Today we get the launch of the new Intel Data Center GPU Max series. The “Max” branding is what Intel is rolling out for its HPC families of CPU and GPU products. While we have seen the new GPUs, codenamed Ponte Vecchio before, Intel is now talking about specific products ahead of SC22 in Dallas next week.
New Intel Data Center GPU Max at SC22 Including PCIe and OAM
Here is the Intel Max series summary slide. We are going to focus on the right side of this diagram for covering the new GPU series.
The new Intel Max series GPU, formerly “Ponte Vecchio”, scales to two stacks of Intel’s Xe GPU cores, 8 HBM2e controllers, and 16 Xe links.
Since we first heard the name Rambo Cache name at SC19, it was clear that this is a major feature. Each of the new Max GPU series stacks has 204MB of L2 cache meaning that the full package can have up to 408MB of L2 cache.
When we talk about “stacks” they are important. Ponte Vecchio is a next-generation accelerator so power targets for the industry are now well beyond PCIe power and cooling capabilities. Still, PCIe form factors are popular since they are easy to integrate. Intel plans to offer the Data Center GPU Max 1100 as a PCIe accelerator. This is a single stack solution so it has less compute, cache, and HBM2e memory, but it fits into a 300W TDP envelope.
Intel also said it will have Xe Link bridges to connect up to four GPU Max 1100 units.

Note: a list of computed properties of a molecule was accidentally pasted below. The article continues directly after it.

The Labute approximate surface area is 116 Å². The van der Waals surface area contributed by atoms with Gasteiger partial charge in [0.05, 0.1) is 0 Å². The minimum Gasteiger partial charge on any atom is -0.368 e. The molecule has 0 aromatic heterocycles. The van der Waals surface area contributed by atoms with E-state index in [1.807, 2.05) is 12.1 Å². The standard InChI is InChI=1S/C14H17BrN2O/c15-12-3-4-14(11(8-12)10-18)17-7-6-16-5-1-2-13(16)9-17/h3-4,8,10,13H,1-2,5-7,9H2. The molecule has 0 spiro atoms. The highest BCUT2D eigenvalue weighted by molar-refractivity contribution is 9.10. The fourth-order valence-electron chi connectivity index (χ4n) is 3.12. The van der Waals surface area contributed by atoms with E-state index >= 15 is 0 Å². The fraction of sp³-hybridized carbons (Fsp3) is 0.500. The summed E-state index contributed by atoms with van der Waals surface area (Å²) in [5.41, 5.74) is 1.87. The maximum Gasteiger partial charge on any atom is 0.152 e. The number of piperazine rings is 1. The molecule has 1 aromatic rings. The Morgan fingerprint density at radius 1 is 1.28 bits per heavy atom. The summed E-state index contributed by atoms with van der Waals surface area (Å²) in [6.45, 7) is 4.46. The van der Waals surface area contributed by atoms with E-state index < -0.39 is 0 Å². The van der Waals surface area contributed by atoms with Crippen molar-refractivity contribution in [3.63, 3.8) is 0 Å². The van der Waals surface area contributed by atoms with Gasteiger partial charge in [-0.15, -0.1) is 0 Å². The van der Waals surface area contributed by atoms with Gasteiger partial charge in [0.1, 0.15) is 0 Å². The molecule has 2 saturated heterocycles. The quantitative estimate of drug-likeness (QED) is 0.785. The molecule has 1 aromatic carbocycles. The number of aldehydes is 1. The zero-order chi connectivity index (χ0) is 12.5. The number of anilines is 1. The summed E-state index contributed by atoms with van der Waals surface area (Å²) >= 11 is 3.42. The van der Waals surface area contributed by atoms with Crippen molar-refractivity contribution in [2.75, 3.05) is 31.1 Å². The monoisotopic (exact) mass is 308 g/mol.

The full GPU Max series packages will be the OAM modules. Intel will have the Max Series 1350 GPU with a 450W TDP and 96GB of HBM2e. The larger OAM module is the full 600W 128GB of HBM2e and the full 128 Xe cores and will be called the Max Series 1550 GPU.
Those individual TDPs are important. Like we have seen with NVIDIA and its A100 “Redstone” platform in reviews like the Dell EMC PowerEdge XE8545 review, Intel is going to be selling OAM subsystems with these modules. 450W x 4 = 1.8kW while 600W x 4 = 2.4kW. Intel did not discuss larger OAM subsystems, but it has solutions like the 8x OAM solution with the Habana Labs Gaudi2.
Between the different OAM modules, Intel has a 4x Xe Link solution so that each can address the other GPUs directly. It took until the V100 generation for NVIDIA to fully embrace this type of SXM-to-SXM NVLink topology (while eventually adding NVSwitch in that generation.)
We re more focused on products in this piece, so we are not going to get too deep in Xe Link.
Intel also showed its next-generation “Rialto Bridge” Data Center Max GPU series. These will feature 800W per OAM and be liquid cooled while offering features like 25% more Xe cores. Rialto Bridge is the refinement generation of Ponte Vecchio.
Intel expects the new GPUs to be in the same subsystem making system design easier for server vendors.
It is great that we are getting actual product names and specs for Ponte Vecchio. Intel said that it will not have a Top500 linpack run for SC22 in Dallas next week with Aurora, but it does have a test system installed. A few things are worth noting here. First, the industry is moving towards the XPU design which is Falcon Shores for Intel. We already covered that in our Intel Falcon Shores XPU Update at SC22 piece. Still, current computing models will be around for some time. Second, the PCIe form factor is proving challenging for GPUs as power and cooling requirements increase. PCIe is easy to deploy in standard servers, but it is not ready for the future.
Finally, we have been talking about the product for years, it is good to see Ponte Vecchio take the next step in becoming a product by getting specs and model numbers.